Monthly Archives: March 2018

Exit player one

The latest Steven Spielberg film is out, Ready Player One. It has had some very good reviews.

It’s not the kind of film I would normally go to see, but several people said I should, plus it was on in IMAX 3D at the newly refurbished local Odeon.

OK, so I am going to be the negative reviewer of this piece of work.

In case you don’t know, the plot is simple: a computer genius, think Steve Jobs, dies, but has left three keys in a virtual world. The person who finds the keys gets trillions of dollars and control of all the virtual world. So, some kids go off to find the keys…

Most of it is cgi stuff. The virtual human characters still suffer from the usual problems: gestures are stiff and rather expansive and unsubtle, walking and jumping looks unrealistic (I don’t know, maybe by design) and the mouth movements don’t match with what’s being said (and since much of the dialogue is unclear, it is often hard to follow what is being said). It’s TRON syndrome.

CGI is best doing explosions, chases and fights, so there’s plenty of this. Interminable amounts of explosions and fights.

There’s a baddie. You know he is a baddie because he wears black and snarls a lot. Oh, and his avatar has slicked back black hair, surely a sign of a nasty person. Much of the live stuff is filmed in Birmingham (UK), which looks suitably wet, dirty and miserable.

The acting is pretty nothing. Mark Rylance, who can be excellent, seems to have taken something.

The whole film is lacking in lightness and humour, but that’s true for just about any Spielberg film, I think. I didn’t fall asleep, but I did get a headache from the terrible music.

Who’s nose

When I got my first Kindle and was looking for books, there were some that were free. One was L Frank Baum’s The Wonderful Wizard Of Oz. Another, Pinocchio, written in 1883 by Carlo Collodi as a social commentary, though I guess that aspect is lost now..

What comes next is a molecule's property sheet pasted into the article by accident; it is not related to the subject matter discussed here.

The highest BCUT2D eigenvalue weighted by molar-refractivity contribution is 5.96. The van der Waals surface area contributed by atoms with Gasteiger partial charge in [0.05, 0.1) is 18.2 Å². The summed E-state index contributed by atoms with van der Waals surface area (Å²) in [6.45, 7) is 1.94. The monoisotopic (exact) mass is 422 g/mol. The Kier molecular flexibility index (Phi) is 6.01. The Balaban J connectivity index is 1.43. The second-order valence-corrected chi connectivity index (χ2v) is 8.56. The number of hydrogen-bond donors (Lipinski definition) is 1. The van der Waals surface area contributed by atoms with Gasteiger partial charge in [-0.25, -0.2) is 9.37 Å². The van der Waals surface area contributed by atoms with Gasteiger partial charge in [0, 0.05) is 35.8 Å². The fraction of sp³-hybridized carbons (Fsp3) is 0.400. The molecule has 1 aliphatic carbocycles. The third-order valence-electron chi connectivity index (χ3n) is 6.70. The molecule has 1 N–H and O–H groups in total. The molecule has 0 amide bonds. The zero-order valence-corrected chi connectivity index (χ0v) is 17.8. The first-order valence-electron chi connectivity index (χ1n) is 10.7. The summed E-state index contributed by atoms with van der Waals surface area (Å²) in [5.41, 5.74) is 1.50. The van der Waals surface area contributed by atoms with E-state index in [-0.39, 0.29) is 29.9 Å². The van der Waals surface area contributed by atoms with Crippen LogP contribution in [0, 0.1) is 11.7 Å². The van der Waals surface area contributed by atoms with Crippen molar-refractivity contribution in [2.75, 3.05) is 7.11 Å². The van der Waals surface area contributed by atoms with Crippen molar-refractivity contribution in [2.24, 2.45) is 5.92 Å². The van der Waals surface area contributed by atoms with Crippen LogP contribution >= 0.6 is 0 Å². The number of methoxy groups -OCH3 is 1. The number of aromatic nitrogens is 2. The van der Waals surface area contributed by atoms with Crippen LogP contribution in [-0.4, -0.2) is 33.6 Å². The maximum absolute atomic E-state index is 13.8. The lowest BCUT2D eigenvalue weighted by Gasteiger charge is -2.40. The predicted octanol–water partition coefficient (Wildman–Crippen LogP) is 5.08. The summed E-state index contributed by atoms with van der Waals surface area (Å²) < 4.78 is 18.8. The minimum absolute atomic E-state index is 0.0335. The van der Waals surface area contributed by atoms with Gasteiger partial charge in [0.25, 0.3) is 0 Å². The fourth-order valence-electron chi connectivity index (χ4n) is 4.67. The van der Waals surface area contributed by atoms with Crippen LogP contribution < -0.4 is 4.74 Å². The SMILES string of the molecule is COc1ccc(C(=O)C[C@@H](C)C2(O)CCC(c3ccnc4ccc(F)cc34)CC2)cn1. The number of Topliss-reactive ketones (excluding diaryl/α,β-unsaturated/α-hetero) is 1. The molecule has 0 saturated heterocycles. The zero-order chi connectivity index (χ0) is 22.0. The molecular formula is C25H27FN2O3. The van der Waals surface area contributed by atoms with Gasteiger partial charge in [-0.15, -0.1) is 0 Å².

If you don’t know the story (shame) then it’s about a little wooden puppet who wants to be a real boy for her father/creator. He has many adventures on his journey through, er, life.

Most people know that his nose grows when he lies. But the boy is a real hero.

The story is rather different in tone from the Disney film, which I do admire for the craft on display, and at least one song which must be one of the most wonderful and thrilling interpretations of any song ever. While Pinocchio is manipulated and exploited in the film, in the book people are downright nasty to him, constantly blaming him for the death of his creator/father. It is definitely worth reading, but not to children. Incidentally, the Wizard of Oz book also confounded me with its tone. Again, not like the film.

Spielberg did a version called AI: Artificial Intelligence that again has its moments but is ultimately saccharin stuff.

So now the National Theatre has a production which is a kind of hybrid of the book and the film. It’s darker in tone than the film, but retains many of the film’s songs. In a way, it’s a little bit jarring. Personally, I would love the songs to have been ditched, but that’s just me… They are very over-used. I suppose the NT had to pay plenty to Disney for their use.

The lead character is played by a human, the humans played by puppets, as you can see. It kind of works, but seems a cliche these days (the puppet aspect).

There are some wonderful moments, and some draggy and rather heavy bits, which is odd for a production which is relatively short in running time. But if you have slightly older kids, they say 8+, then there are still tickets.